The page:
Metering your water use
Based on how much water is used and its source, certain water users must meter their water use. Metering water use allows us to ensure compliance with water rights and helps us manage a limited natural resource.
Metering is required for certain uses
Not all water right holders are required to report water use, but they are required to keep the most current five years of metering records on site. Below are some examples of water uses that requires metering:
- All new surface water uses
- All existing surface water uses greater than one cubic foot of water per second
- All new water right permits issued in the 16 fish-critical watersheds
- Some water uses in water-short areas
- Some mitigated water uses
- Some uses of water from reserves
Yakima River Basin — Yakima County Superior Court requires holders of confirmed water rights to meter their water use. Yakima County Superior Court issued a metering order (pdf) for all confirmed surface water right holders in Benton, Kittitas, and Yakima counties, except tribal lands. Close to 3,000 water rights have been confirmed as part of the Yakima River Basin adjudication.
- Large water diversions of one cubic foot per second (cfs) or greater are required to meter and report their diversions to us.
- Smaller diversions must meter and retain the data for the most recent five years, and make it available to us on request.
- Yakima River Basin map
Note: In 1994, the court ordered Yakima, Tieton, and Naches rivers' mainstem water users who divert one cubic foot per second or more to install and maintain measuring devices, to report their use to the U.S. Bureau of Reclamation, and to notify the Bureau in advance of any adjustments to their diversion rates. Those requirements remain in place and are not changed by this order.
Office of Columbia River — The Legislature directs us to collect and publish metering data from water users who divert or withdraw water from the Columbia River corridor. The Columbia River corridor consists of the Columbia River from Bonneville Dam to the Canadian border, the Snake River up to Lower Monumental Dam, and any use within a mile of each bank of these river reaches.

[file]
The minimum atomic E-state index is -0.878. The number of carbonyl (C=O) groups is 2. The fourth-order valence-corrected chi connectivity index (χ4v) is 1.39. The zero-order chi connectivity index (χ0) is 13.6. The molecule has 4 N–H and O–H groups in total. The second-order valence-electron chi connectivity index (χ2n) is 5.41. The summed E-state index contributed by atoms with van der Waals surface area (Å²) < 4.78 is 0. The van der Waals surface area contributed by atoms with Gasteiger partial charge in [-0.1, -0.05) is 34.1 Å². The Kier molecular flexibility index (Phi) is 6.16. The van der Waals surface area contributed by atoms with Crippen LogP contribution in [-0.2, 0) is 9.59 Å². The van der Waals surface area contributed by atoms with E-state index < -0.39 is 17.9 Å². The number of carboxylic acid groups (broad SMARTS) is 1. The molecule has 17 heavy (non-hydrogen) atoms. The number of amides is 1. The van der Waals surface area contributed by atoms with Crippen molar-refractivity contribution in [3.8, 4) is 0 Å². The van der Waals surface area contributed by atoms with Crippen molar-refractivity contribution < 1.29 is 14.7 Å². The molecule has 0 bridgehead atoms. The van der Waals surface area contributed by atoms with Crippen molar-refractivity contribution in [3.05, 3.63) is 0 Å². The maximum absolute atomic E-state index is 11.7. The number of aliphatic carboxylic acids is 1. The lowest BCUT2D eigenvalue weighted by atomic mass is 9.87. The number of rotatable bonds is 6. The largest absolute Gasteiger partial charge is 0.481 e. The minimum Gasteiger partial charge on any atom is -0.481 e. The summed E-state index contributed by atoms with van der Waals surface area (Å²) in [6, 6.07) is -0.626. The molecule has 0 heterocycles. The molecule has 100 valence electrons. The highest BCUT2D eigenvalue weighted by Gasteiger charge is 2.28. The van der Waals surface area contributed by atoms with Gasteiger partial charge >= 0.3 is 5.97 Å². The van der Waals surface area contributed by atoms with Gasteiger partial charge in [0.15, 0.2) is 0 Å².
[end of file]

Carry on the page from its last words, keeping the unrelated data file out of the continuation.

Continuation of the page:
More information about Columbia River water use compliance
Reporting your metering data online
Most water metering reports are due every year by January 31. Use the links below to access your reporting account or to request a new account:
For additional help:
- How to properly collect and document water level data from your well
- A quick reference guide to reporting your water use online
Meter forms and information
- Measuring device information (Form 1) — provides us with information about your measuring device and water rights associated with the device. We require this form if a water right has been provisioned or ordered to meter.
- Water use data collection reporting form — to collect source metering data for reporting
- Metering technical information — includes information about pressurized systems, open channel systems, and meter vendors and installers.
Laws & rules
Revised Code of Washington (RCW):
- RCW 90.03.360 — Controlling works and measuring devices
- RCW 90.44.050 — Permit to withdraw
- RCW 90.44.250 — Investigations – reports of appropriators
- RCW 90.44.450 — Metering or measuring groundwater withdrawals
- RCW 43.21A.064(8) — Powers and duties – water resources
- RCW 43.27A(090)(11) — Powers and duties of department
Washington Administrative Code (WAC):
- Chapter 173-173 WAC — Requirements for measuring and reporting water use